The Colonial Legacy in the Memories of Migrant Women: Eritrean and Afro-Surinamese Domestic and Care Workers in Postcolonial Europe
Koen Leurs (Utrecht University, NL)
Technology as a Refuge? Opportunities and Constrains in Migrant’s Use of Digital Media.
Jess Bier (University of Maastricht, NL)
The Colonizer in the Computer: The British and Israeli Influence in Palestinian Authority Cartography

13.15-14.00 Lunch break

14.00-15.00: Keynote 2
Neil Lazarus (Warwick University)
Combined and Uneven Development: Towards a New Theory of World-Literature

15.00-16.15: Panel 3 
Chair: Paulo de Medeiros
John McLeod (University of Leeds, UK)
Transculturation and Adoptive Being
Dirk Göttsche  (University of Nottingham, UK)
Cosmopolitanism, Emplacement and Identity in Recent Postcolonial Literature in German
Birgit Kaiser (Utrecht University, NL)
The Subject of Transnational Literature: Diffraction in the Mirror in E.S Özdamar's 'Der Hof im Spiegel'


16.15-16.30: Coffee Break



16.30-17.30: Keynote 3

Robert Young (New York University)
Late Postcolonialism

Programme Day 2
location: Academic Building (domplein 29): Kanunnikenzaal (entrance achter de dom 7)

9.00-9.30: Coffee

9.30-10.30: Keynote 4
Kate Mackintosh (ICTY, International Criminal Tribunal for the Former Yugoslavia, NL)
Developments of International Criminal Justice. The Example of the International Criminal Tribunal for the Former Yugoslavia.

10.30-12.15: Panel 4
Chair: Max Silverman
Jolle Demmers (Utrecht University, NL)
Neoliberal Discourses on Violence: Monstrosity and Rape in Borderland War
Julia Suárez-Krabbe ((Roskilde University, Denmark)
Decolonising Human Rights and Democracy. Thinking Through History and the Nation from Andalucía.
Kristín Loftsdóttir (University of Iceland, Iceland)
International Development, Colonial Memory and Belonging
Emmanuelle Radar (Utrecht University, NL)
Europe and Cambodia; Postcolonial and Post Khmer Rouge Transitions in Rithy Panh’s Work.

12.15-13.15: Keynote 4
Rosemarie Buikema (Utrecht University, NL)
Transitional Justice, Dialogical Truth and the Arts

13.15-14.00: Lunch break


14.00-15.00: Keynote 6
Gurminder K. Bhambra (Warwick University, UK):
Postcolonial Cosmopolitanism in an Austere Europe

15.00-16.15: Panel 5
Chair: Lars Jensen
Lene Bull Christiansen  (Roskilde University, Denmark)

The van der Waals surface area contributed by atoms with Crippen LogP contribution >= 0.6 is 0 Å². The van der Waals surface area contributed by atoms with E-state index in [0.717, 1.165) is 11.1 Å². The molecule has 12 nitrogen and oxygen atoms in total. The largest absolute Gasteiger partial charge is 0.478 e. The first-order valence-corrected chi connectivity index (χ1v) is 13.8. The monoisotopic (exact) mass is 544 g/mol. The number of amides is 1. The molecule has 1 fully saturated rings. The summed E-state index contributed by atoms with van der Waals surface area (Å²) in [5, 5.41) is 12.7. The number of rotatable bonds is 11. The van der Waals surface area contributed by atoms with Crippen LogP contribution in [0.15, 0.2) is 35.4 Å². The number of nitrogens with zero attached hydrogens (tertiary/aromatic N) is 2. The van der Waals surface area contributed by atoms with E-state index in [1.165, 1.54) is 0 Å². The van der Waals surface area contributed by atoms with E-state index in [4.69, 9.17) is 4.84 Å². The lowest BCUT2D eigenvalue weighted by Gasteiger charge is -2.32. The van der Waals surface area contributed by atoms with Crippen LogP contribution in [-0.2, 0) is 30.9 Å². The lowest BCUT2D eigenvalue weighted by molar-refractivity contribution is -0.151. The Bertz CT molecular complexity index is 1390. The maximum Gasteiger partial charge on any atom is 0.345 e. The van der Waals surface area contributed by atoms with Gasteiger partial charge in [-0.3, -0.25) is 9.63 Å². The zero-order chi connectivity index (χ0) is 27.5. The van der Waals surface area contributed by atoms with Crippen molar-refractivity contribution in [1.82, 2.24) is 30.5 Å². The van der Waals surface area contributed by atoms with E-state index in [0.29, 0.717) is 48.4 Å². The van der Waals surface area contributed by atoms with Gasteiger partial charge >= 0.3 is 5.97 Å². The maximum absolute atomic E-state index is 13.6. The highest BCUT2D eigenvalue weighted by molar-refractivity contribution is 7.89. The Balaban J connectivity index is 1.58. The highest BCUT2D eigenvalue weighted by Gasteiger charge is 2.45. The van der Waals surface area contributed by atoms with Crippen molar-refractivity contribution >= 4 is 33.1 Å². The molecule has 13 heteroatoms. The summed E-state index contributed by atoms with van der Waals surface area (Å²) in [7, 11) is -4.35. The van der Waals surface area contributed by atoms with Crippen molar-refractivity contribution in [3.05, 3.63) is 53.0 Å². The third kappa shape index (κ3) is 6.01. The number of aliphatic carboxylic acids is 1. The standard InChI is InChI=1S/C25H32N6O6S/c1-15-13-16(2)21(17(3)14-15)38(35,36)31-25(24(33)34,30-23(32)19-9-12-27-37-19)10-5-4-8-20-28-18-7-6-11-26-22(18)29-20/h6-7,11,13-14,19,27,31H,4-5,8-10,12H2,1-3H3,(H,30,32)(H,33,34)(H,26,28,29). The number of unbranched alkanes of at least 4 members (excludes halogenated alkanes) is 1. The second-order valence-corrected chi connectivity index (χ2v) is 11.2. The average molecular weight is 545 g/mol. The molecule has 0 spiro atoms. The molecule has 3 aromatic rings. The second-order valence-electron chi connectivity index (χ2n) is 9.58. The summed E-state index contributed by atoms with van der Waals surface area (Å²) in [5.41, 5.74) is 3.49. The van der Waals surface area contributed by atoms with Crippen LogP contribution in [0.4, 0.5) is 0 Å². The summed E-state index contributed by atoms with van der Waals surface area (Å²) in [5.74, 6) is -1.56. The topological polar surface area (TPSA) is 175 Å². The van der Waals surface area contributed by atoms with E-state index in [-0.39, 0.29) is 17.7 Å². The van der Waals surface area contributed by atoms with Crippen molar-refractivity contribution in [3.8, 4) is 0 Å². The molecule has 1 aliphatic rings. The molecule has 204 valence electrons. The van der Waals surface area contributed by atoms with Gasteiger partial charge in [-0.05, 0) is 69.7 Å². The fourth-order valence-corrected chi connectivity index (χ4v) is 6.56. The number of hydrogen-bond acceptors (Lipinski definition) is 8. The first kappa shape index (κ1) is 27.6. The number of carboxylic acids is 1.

Public Intellectuals and Affective Icons: The Afropolitanism of Danish Aid Celebrities
Sara Fekadu (University of Munich, Germany)
Re-Mapping Uneven Geographies: Globalized Labour, Neo-Imperialism and the Body in the Cinematic Art of Steve McQueen
Brigitte Hipfl (University of Klagenfurt, Austria)
Exploring Migratory Culture in Contemporary Austrian Films

16.15-17.30: Panel 6
Chair: Kristín Loftsdóttir
Gianmaria Colpani (Utrecht University, NL)
The Sexual Fortress': Sexual Nationalisms and the European Assemblage.
Peter Maurits (Munich University, Germany)
From Member to Migrant: On the Future of the European Union’s Exclusion Policy
Emanuelle Santos (Utrecht University, NL)
Postcolonial Thought on the Postcolony: the Same European Dance with its Other?

17.30-17.45: Closing Remarks

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The conference is free of charge, but for registration and information please mail: s.ponzanesi@uu.nl

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Postcolonial Europe Network PEN is funded by NWO (Dutch National Endowment for the Humanities). 
The project, conducted by Sandra Ponzanesi and Paulo de Medeiros (Utrecht University, the Netherlands) in collaboration with European partners, aims to establish an international platform for developing research into new forms of conceptualizing Europe from a multidisciplinary perspective engaging several disciplines (literary, media, gender studies) in the Humanities and the Social Sciences (sociology, political theory). PEN aspires to develop theoretical and methodological tools for representing and imagining Europe in a postcolonial and postimperial perspective.

PEN International partners are:
Utrecht University, University of Leeds, University of Munich, London School of Economics, University of Naples, University of Roskilde and University of Iceland.

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The conference was made possible thanks to the collaboration of:





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The PEN conference is organized back to back with the Edward Said Memorial Conference “In Time of Not Yet” (April 15-17, 2013).
Organized by the Centre for Humanities in Utrechtin collaboration with the Treaty of Utrecht 2013 commemoration. 
The Edward Said Memorial conference “In The Time Of Not Yet” inaugurates the commemoration of the 1713 Treaty of Utrecht. The three-day conference will focus on the role of culture in diplomacy and peace-making. With Mariam Said as honorary chair, each day will feature renowned speakers on Edward Said’s work, such as Judith Butler, Etienne Balibar, Maestro Daniel Baremboim, Gayatri Spivak, Marina Warner and many others.

http://cfhutrecht2013.com/edward-said-memorial-conference/